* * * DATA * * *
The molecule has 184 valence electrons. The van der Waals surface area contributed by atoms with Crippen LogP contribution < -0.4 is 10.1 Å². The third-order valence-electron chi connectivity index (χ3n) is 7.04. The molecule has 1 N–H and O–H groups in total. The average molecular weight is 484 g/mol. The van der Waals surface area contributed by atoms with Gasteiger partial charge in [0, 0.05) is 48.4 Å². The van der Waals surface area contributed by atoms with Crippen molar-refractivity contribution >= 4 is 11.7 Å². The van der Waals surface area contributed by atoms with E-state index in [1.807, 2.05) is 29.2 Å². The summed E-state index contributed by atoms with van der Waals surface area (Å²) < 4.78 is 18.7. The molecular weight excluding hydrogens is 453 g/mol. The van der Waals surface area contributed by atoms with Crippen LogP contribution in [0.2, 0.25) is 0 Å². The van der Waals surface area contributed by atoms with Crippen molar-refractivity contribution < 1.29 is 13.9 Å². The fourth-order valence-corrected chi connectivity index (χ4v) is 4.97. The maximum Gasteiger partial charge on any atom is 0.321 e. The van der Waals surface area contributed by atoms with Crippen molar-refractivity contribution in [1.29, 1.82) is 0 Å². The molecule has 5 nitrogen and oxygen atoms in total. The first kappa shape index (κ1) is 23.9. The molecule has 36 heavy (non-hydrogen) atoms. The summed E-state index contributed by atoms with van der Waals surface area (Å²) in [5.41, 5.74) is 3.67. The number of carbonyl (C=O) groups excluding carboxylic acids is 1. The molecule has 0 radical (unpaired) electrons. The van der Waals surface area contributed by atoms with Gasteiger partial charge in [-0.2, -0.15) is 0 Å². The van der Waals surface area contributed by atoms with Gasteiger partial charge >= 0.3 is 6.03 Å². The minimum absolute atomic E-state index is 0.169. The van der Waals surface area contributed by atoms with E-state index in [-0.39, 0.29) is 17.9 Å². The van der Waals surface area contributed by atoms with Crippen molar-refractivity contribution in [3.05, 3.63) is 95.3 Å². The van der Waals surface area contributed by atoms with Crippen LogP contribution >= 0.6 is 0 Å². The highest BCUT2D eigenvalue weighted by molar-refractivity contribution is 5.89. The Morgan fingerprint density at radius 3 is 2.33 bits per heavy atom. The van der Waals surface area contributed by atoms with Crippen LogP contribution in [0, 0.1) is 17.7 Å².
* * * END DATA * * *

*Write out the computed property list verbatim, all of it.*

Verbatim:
The molecule has 184 valence electrons. The van der Waals surface area contributed by atoms with Crippen LogP contribution < -0.4 is 10.1 Å². The third-order valence-electron chi connectivity index (χ3n) is 7.04. The molecule has 1 N–H and O–H groups in total. The average molecular weight is 484 g/mol. The van der Waals surface area contributed by atoms with Gasteiger partial charge in [0, 0.05) is 48.4 Å². The van der Waals surface area contributed by atoms with Crippen molar-refractivity contribution >= 4 is 11.7 Å². The van der Waals surface area contributed by atoms with E-state index in [1.807, 2.05) is 29.2 Å². The summed E-state index contributed by atoms with van der Waals surface area (Å²) < 4.78 is 18.7. The molecular weight excluding hydrogens is 453 g/mol. The van der Waals surface area contributed by atoms with Crippen LogP contribution in [0.2, 0.25) is 0 Å². The van der Waals surface area contributed by atoms with Crippen molar-refractivity contribution < 1.29 is 13.9 Å². The fourth-order valence-corrected chi connectivity index (χ4v) is 4.97. The maximum Gasteiger partial charge on any atom is 0.321 e. The van der Waals surface area contributed by atoms with Crippen molar-refractivity contribution in [1.29, 1.82) is 0 Å². The molecule has 5 nitrogen and oxygen atoms in total. The first kappa shape index (κ1) is 23.9. The molecule has 36 heavy (non-hydrogen) atoms. The summed E-state index contributed by atoms with van der Waals surface area (Å²) in [5.41, 5.74) is 3.67. The number of carbonyl (C=O) groups excluding carboxylic acids is 1. The molecule has 0 radical (unpaired) electrons. The van der Waals surface area contributed by atoms with Gasteiger partial charge in [-0.2, -0.15) is 0 Å². The van der Waals surface area contributed by atoms with Gasteiger partial charge >= 0.3 is 6.03 Å². The minimum absolute atomic E-state index is 0.169. The van der Waals surface area contributed by atoms with E-state index in [-0.39, 0.29) is 17.9 Å². The van der Waals surface area contributed by atoms with Crippen molar-refractivity contribution in [3.05, 3.63) is 95.3 Å². The van der Waals surface area contributed by atoms with Crippen LogP contribution >= 0.6 is 0 Å². The highest BCUT2D eigenvalue weighted by molar-refractivity contribution is 5.89. The Morgan fingerprint density at radius 3 is 2.33 bits per heavy atom. The van der Waals surface area contributed by atoms with Crippen LogP contribution in [0, 0.1) is 17.7 Å².